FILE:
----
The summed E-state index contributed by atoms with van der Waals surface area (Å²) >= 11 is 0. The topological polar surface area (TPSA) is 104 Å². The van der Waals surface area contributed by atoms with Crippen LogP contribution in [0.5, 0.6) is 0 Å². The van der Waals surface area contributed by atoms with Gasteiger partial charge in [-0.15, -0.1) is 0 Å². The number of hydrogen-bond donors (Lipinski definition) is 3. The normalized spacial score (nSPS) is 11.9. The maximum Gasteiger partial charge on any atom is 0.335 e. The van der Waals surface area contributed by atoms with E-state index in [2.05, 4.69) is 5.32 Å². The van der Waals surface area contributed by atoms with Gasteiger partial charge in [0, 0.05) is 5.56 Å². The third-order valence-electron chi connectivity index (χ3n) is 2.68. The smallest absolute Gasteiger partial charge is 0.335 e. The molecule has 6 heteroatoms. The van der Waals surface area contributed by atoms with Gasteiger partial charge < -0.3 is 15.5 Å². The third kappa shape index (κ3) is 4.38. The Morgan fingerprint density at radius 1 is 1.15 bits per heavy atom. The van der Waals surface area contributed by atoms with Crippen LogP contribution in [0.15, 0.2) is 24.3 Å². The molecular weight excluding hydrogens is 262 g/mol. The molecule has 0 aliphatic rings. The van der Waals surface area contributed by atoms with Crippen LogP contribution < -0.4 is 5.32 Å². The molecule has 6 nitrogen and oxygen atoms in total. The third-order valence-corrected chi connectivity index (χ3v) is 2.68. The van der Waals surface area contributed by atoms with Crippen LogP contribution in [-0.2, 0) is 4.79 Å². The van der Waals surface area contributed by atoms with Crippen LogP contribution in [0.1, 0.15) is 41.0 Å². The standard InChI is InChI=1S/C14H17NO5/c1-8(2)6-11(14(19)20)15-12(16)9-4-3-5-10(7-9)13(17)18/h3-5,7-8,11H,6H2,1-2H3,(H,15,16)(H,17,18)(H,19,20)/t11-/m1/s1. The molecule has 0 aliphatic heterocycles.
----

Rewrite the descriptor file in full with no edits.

The summed E-state index contributed by atoms with van der Waals surface area (Å²) >= 11 is 0. The topological polar surface area (TPSA) is 104 Å². The van der Waals surface area contributed by atoms with Crippen LogP contribution in [0.5, 0.6) is 0 Å². The van der Waals surface area contributed by atoms with Gasteiger partial charge in [-0.15, -0.1) is 0 Å². The number of hydrogen-bond donors (Lipinski definition) is 3. The normalized spacial score (nSPS) is 11.9. The maximum Gasteiger partial charge on any atom is 0.335 e. The van der Waals surface area contributed by atoms with E-state index in [2.05, 4.69) is 5.32 Å². The van der Waals surface area contributed by atoms with Gasteiger partial charge in [0, 0.05) is 5.56 Å². The third-order valence-electron chi connectivity index (χ3n) is 2.68. The smallest absolute Gasteiger partial charge is 0.335 e. The molecule has 6 heteroatoms. The van der Waals surface area contributed by atoms with Gasteiger partial charge < -0.3 is 15.5 Å². The third kappa shape index (κ3) is 4.38. The Morgan fingerprint density at radius 1 is 1.15 bits per heavy atom. The van der Waals surface area contributed by atoms with Crippen LogP contribution in [0.15, 0.2) is 24.3 Å². The molecular weight excluding hydrogens is 262 g/mol. The molecule has 0 aliphatic rings. The van der Waals surface area contributed by atoms with Crippen LogP contribution < -0.4 is 5.32 Å². The molecule has 6 nitrogen and oxygen atoms in total. The third-order valence-corrected chi connectivity index (χ3v) is 2.68. The van der Waals surface area contributed by atoms with Crippen LogP contribution in [-0.2, 0) is 4.79 Å². The van der Waals surface area contributed by atoms with Crippen LogP contribution in [0.1, 0.15) is 41.0 Å². The standard InChI is InChI=1S/C14H17NO5/c1-8(2)6-11(14(19)20)15-12(16)9-4-3-5-10(7-9)13(17)18/h3-5,7-8,11H,6H2,1-2H3,(H,15,16)(H,17,18)(H,19,20)/t11-/m1/s1. The molecule has 0 aliphatic heterocycles.